Country information: Croatia
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Jan. 1, 2009: Est. Population, 4,489,000; Members 513; Branches 6; Districts 1;Percent LDS, .01, or one member in 8,750; Europe Area.
Located on the Balkan Peninsula in southeast Europe, Croatia is a republic made up of what was a northern internal division of Yugoslavia, where Croatian is spoken.
Due to political restrictions, no missionary work was done in Croatia until 1966 when Tomislav Zidar wrote to the Church requesting information. He had found a tract of "Joseph Smith Tells His Own Story" inside a newspaper.
In response to Zidar's letter, J. Peter Loscher, president of the Austrian Mission and his assistant Ralph V. Benson, traveled to Zagreb, Yugoslavia, to meet with Zidar. On 12 July 1966 he was baptized by Benson in the Sava River.
In 1971, Kresimir Cosic, a basketball player recruited to play for Brigham Young University, was baptized in Provo, Utah. Because of his popularity he became the Church's most powerful influence in Croatia until his death from leukemia on 25 May 1995. During his summer break from school in 1972, Cosic returned to his home in Zadar where he shared his new-found faith. He found a few converts and on 11 September 1972 the first sacrament meeting was held in Zadar.
In November of 1974 missionaries from the Austria Vienna Mission, at the suggestion of Elder Neal A. Maxwell, Assistant to the Quorum of the Twelve, began to conduct missionary work among Serbo-Croatian guest workers in Vienna. A Serbo-Croatian Sunday school was established in Vienna in March 1975. The work was sufficiently successful that six missionaries who had been trained in Serbo-Croatian at the Language Training Mission arrived on 7 May 1975 to work in Vienna.
Missionaries Kirk Barrus and Michael Meyer were sent from the Austria Vienna Mission to Zadar on 1 February 1978. Other missionaries soon followed to work there and in other cities. Missionaries continued to work throughout the 1980s under the jurisdiction of the Austria Vienna Mission. Though not allowed to actively work as traditional missionaries, they were permitted to speak about the Church if they were first asked by a potential investigator.
Church registration was granted in 1985 after the first meetinghouse in Zagreb was dedicated in November of that year by Elder Thomas S. Monson of the Quorum of the Twelve.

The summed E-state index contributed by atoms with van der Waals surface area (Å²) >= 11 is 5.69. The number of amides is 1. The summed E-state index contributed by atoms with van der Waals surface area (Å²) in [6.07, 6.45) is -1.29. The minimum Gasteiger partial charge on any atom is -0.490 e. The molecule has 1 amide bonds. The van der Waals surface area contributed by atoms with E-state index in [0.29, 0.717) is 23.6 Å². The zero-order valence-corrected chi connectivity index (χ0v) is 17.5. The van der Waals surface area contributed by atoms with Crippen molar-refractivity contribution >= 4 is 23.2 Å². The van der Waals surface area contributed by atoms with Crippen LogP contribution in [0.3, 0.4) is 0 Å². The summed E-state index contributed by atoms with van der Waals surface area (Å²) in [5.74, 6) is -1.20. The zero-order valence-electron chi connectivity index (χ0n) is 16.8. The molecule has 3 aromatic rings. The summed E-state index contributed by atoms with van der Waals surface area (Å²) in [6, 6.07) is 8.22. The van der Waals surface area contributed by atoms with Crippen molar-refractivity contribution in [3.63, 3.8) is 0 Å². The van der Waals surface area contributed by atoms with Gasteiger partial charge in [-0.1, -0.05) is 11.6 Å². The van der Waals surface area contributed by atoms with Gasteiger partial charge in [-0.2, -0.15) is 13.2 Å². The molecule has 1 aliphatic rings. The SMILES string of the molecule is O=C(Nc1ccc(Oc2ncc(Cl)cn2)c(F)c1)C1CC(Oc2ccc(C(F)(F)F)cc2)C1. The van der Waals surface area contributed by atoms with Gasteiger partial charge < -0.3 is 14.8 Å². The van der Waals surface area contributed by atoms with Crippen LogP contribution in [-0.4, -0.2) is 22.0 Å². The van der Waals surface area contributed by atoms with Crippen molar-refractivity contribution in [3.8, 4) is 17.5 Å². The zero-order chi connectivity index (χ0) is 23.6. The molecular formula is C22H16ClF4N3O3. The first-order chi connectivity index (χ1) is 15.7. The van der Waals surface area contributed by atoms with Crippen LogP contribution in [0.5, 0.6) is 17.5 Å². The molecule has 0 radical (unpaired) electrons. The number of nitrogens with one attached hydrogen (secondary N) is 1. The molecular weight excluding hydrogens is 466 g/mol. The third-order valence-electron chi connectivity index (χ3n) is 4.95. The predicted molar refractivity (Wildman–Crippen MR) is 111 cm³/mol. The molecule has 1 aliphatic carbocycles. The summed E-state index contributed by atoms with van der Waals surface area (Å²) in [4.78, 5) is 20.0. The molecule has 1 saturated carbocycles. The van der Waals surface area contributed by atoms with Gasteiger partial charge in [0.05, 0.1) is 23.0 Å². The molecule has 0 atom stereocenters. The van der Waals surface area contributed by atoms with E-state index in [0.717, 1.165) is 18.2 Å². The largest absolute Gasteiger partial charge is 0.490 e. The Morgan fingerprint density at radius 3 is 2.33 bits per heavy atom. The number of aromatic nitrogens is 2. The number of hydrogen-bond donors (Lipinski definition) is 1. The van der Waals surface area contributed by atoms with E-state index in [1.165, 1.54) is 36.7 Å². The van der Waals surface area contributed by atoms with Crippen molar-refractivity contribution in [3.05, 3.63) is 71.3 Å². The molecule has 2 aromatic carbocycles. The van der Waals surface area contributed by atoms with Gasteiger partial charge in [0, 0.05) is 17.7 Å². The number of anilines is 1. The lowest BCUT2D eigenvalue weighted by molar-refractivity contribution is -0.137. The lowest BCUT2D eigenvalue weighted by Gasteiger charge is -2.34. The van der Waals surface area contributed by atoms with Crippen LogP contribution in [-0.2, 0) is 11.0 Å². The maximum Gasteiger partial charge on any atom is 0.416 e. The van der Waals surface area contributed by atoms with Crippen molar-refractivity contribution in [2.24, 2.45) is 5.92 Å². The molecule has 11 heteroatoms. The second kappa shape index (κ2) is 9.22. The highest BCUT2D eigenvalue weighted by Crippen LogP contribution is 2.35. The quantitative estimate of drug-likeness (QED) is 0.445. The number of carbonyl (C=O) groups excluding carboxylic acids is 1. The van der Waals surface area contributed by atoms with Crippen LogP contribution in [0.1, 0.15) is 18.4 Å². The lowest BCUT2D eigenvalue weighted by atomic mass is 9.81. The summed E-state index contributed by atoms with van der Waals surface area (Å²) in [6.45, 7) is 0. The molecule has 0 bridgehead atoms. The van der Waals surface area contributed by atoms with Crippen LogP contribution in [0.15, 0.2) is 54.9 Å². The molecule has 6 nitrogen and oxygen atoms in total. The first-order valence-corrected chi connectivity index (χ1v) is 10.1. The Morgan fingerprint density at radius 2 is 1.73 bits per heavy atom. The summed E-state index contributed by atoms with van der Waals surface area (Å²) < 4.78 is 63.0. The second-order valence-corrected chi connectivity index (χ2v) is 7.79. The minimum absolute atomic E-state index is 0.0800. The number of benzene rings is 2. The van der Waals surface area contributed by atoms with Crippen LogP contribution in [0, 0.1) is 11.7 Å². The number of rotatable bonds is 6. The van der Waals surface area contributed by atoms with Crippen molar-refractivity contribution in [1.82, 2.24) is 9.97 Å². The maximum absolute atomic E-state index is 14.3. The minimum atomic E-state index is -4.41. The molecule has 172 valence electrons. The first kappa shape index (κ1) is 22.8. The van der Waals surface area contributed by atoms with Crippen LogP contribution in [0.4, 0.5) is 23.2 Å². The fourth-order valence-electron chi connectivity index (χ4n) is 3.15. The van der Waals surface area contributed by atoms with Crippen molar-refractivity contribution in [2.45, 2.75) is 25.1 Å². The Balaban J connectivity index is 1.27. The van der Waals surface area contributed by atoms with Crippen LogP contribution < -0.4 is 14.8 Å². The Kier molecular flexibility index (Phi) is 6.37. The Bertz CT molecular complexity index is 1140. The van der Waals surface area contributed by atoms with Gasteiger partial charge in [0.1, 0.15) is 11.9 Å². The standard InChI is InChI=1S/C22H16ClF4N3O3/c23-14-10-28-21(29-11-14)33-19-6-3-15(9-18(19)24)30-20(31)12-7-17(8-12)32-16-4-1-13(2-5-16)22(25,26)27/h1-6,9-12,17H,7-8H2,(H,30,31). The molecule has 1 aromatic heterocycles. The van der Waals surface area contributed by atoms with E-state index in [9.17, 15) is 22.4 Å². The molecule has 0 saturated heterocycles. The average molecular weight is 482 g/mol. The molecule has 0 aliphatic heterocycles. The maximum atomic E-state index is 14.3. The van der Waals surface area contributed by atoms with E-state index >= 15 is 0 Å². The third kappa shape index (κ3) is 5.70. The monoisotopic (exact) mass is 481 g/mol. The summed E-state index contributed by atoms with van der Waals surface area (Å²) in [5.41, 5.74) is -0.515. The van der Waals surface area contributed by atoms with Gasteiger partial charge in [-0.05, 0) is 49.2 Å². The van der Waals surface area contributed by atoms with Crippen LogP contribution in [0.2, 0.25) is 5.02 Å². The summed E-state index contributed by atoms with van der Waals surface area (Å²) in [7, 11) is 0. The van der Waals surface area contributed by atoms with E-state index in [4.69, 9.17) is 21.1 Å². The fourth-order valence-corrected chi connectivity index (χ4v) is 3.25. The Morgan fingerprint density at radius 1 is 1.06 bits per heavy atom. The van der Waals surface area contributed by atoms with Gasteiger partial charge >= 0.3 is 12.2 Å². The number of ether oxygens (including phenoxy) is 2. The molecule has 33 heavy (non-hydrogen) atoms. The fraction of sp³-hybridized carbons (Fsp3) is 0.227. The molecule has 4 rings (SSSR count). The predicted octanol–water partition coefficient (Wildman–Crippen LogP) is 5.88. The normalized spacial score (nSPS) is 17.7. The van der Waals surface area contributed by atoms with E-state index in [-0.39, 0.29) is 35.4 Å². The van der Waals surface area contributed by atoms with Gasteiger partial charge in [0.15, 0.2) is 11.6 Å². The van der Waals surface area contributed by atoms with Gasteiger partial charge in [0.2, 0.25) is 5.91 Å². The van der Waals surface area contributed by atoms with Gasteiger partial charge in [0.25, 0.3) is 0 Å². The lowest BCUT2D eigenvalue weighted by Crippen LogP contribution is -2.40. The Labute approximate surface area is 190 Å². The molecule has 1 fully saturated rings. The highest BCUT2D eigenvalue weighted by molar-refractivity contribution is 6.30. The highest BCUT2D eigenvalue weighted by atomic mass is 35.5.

In July 1987 the Austria Vienna East Mission was created and responsibility for Croatia was transferred to that mission.
Responsibility for Yugoslavia returned to the Austria Vienna Mission on 22 March 1991. In June of that year, when Croatia and neighboring Slovenia declared independence from Yugoslavia, missionaries were evacuated due to the ensuing war. They returned in February 1992.
Following the dissolution of Yugoslavia, Kresimir Cosic, because of his relationship with the United States, and because of the respect held for him within the country, was appointed deputy ambassador to the United States from Croatia in 1992.
July 1996 marked the creation of the Austria Vienna South Mission with Johann Wondra as president. The mission was responsible for supervising the nations of the former Yugoslavia including Croatia. In June of 1999 the mission offices were transferred from Vienna, Austria, to Ljubljana, Slovenia, and the name of the mission was changed to the Slovenia Ljubljana Mission. The name was changed again in January 2003, to the Croatia Zagreb Mission.
In 2003, membership reached 375.
Sources: Kahlile B. Mehr, Mormon Missionaries Enter Eastern Europe, 2002; Zagreb Croatia District, Annual historical report, Church Archives; Croatia Zagreb Mission, Annual historical report, Church Archives; Donald Q. Cannon and Richard O. Cowan, Unto Every Nation: Gospel Light Reaches Every Land, 2003; Arnold K. Garr, Donald Q. Cannon, and Richard O. Cowan, eds., "Croatia," Encyclopedia of Latter-Day Saint History, 2000; "Former Y. Basketball Star is Deputy Ambassador," Church News, 26 September 1992.
Mission — 1
(As of Oct. 1, 2009; shown with historical number.)
(309) CROATIA ZAGREB MISSION
Molekova Ul. 3
1211 Ljubljana - Smartno, Slovenia